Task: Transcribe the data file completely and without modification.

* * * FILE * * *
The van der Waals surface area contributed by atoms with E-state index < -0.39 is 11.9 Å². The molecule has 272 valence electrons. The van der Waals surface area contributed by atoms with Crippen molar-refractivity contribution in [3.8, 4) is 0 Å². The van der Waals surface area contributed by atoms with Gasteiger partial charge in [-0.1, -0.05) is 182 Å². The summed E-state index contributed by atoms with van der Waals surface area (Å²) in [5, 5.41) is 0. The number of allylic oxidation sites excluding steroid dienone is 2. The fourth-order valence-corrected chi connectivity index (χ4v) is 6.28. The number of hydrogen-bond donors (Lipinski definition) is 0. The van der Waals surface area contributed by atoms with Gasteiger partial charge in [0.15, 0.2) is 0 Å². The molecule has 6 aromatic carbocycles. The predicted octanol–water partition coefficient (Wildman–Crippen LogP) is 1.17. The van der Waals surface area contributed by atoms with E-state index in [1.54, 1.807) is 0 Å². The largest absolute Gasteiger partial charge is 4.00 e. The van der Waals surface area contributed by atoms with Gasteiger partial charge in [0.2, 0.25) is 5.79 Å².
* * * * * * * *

The van der Waals surface area contributed by atoms with E-state index < -0.39 is 11.9 Å². The molecule has 272 valence electrons. The van der Waals surface area contributed by atoms with Crippen molar-refractivity contribution in [3.8, 4) is 0 Å². The van der Waals surface area contributed by atoms with Gasteiger partial charge in [-0.1, -0.05) is 182 Å². The summed E-state index contributed by atoms with van der Waals surface area (Å²) in [5, 5.41) is 0. The number of allylic oxidation sites excluding steroid dienone is 2. The fourth-order valence-corrected chi connectivity index (χ4v) is 6.28. The number of hydrogen-bond donors (Lipinski definition) is 0. The van der Waals surface area contributed by atoms with Gasteiger partial charge in [0.15, 0.2) is 0 Å². The molecule has 6 aromatic carbocycles. The predicted octanol–water partition coefficient (Wildman–Crippen LogP) is 1.17. The van der Waals surface area contributed by atoms with E-state index in [1.54, 1.807) is 0 Å². The largest absolute Gasteiger partial charge is 4.00 e. The van der Waals surface area contributed by atoms with Gasteiger partial charge in [0.2, 0.25) is 5.79 Å².